27.02.16 - Corpse in context @ Ambassaden
Corpse in context – a body-orientated music performance.
Classical music is dead. Classical music is built on a foundation of European white male, aristocratic patronage and intellectual superiority. It is built on a foundation of an elitist worldview, which today is currently out-of-touch and irrelevant. The classical music as we know it is dead, its laws must be dissolved and redefined.
Corpse in context is an attempt to break away from the hegemony in classical music and reanimate the decomposed classic corpus. On stage are four white European males and one Asian female with postgraduate music degrees all inscribed in the classical tradition. Through puppeteering, electric shocks, transducers and distractions we will disturb the privileged corpse by forcing the musicians decadently trained limbs to fail in performance. This direction, this NEW FALLIBILITY, in the musical composition indicates a new aesthetic and possibly a new understanding of beauty.
The American playwright and director Richard Foreman has been exploring this for years – identifying the awkward, crap parts and mishaps in his writing and exploiting them for all they’re worth, seeing them as challenges to his directing:
“Normally, let us assume we are delighted by a sunset.
We are not delighted by a corpse.
But if we place the corpse within a certain composition, let us say—we are then delighted by the composition of which the corpse is a part.”
In British theatrical slang “corpsing” on stage means to unintentionally break character, forget lines, or laugh. It’s a pejorative term, but perhaps we can swap it out with Foreman’s cadaver and find some second-hand use for it. I’m not suggesting we engage in some sort of post-modern-grave-robbing, but rather confront the idea of the corpse – literally and allegorically – as an object and symbol to be addressed and “dealt with”. And then maybe there is life after death.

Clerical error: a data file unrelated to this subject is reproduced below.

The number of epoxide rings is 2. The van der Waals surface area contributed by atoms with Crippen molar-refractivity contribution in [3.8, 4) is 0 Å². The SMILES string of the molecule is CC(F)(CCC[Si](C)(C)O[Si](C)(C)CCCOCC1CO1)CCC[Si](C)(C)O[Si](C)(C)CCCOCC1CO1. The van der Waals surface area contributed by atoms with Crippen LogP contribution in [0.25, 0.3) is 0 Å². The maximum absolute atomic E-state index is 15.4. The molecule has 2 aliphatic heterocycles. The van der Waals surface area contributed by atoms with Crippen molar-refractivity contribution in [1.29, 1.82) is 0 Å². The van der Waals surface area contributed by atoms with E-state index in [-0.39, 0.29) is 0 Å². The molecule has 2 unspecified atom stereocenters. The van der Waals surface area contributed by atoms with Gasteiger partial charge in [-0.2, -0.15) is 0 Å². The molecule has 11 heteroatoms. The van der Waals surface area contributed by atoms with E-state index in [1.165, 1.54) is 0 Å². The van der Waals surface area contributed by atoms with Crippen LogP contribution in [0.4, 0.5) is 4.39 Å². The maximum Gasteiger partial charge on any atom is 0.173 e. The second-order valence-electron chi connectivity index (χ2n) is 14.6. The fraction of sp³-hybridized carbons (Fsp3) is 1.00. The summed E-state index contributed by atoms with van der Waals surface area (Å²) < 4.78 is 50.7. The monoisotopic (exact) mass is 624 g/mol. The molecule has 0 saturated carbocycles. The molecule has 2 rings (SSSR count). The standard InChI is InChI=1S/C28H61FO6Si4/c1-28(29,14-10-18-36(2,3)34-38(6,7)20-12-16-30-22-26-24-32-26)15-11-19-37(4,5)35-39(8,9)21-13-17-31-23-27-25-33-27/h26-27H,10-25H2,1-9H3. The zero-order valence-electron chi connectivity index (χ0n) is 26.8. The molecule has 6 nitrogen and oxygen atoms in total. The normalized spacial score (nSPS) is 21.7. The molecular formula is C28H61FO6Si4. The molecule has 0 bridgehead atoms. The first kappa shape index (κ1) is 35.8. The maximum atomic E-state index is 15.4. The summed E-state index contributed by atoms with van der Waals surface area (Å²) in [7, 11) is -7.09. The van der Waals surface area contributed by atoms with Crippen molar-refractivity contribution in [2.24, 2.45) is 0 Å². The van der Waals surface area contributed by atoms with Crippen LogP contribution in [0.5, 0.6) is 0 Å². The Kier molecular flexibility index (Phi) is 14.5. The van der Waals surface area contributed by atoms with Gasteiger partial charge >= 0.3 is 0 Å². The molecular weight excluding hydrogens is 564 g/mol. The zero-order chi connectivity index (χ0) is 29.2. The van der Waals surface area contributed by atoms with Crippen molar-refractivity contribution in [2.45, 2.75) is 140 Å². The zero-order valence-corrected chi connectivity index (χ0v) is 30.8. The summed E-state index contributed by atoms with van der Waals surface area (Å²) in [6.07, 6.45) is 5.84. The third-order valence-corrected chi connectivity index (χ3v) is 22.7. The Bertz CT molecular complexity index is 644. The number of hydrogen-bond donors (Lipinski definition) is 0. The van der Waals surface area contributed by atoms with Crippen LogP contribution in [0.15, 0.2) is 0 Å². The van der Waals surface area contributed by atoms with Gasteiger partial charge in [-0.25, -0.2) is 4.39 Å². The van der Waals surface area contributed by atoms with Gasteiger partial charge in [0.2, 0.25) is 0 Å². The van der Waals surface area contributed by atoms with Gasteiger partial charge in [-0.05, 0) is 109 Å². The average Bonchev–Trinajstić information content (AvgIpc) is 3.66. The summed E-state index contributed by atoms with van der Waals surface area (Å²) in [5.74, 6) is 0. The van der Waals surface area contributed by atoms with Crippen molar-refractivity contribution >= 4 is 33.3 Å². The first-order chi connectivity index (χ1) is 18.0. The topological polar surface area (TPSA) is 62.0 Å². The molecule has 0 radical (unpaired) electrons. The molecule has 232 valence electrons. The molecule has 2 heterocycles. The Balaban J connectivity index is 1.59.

‘Corpse in context’ is a coproduction between musicartist Sebastian Edin and the experimental musicensemble ARCO as a part of the coOPERAtion programme by AUT – Aarhus Unge Tonekunstere; an international project showcasing new music-theatre by international artists.
Sebastian Edin is an Aarhus based sound artist and composer, currently studying towards a Master’s degree at DIEM (Danish Institute for Electronic Music), Det Jyske Musikkonservatorium. For Corpse in Context, Edin presents “Lethe”, a piece for amplifier-performer and metal resonator. Surface transducers attached to the chest and hands effectively turns the performing body into a loudspeaker, and transform the hands into tools with which to diffuse and filter sounds—setting up a tactile interplay between skin and resonating metal.
ARCO is a group of UK-based composer-performers, focusing on experimental approaches to music-theatre. ARCO’s working methods involve operating partly as a composer’s workshop, devising, constructing, and performing work collaboratively. ARCO are performing material by all members of the group, alongside contributions from Stephen Crowe, Matthew Lee Knowles and Federico Reuben. Some of this is old material, some new, much of it cannibalised and bastardised to a degree far removed from its original source and intention.
Neil Luck, Adam de la Cour, Chihiro Ono, Benedict Taylor & Sebastian Edin
Time: Laboratorium – February 22nd – 26th
Performance – February 27 at 8pm
Duration: 90 min
70 dkr. / 50 dkr. (stud.)
1-year membership of AUT (free entree for 1 year): 170 dkr. / 90 dkr. (stud.)
AUT’s concerts are funded with support from Danish Composers’ Society’s Production Pool/KODA’s Cultural Funds, The Danish Arts Foundation’s Committee for Music Project Funding, and Aarhus Municipality Music Committee
Corpse in context is also supported by: British Arts Council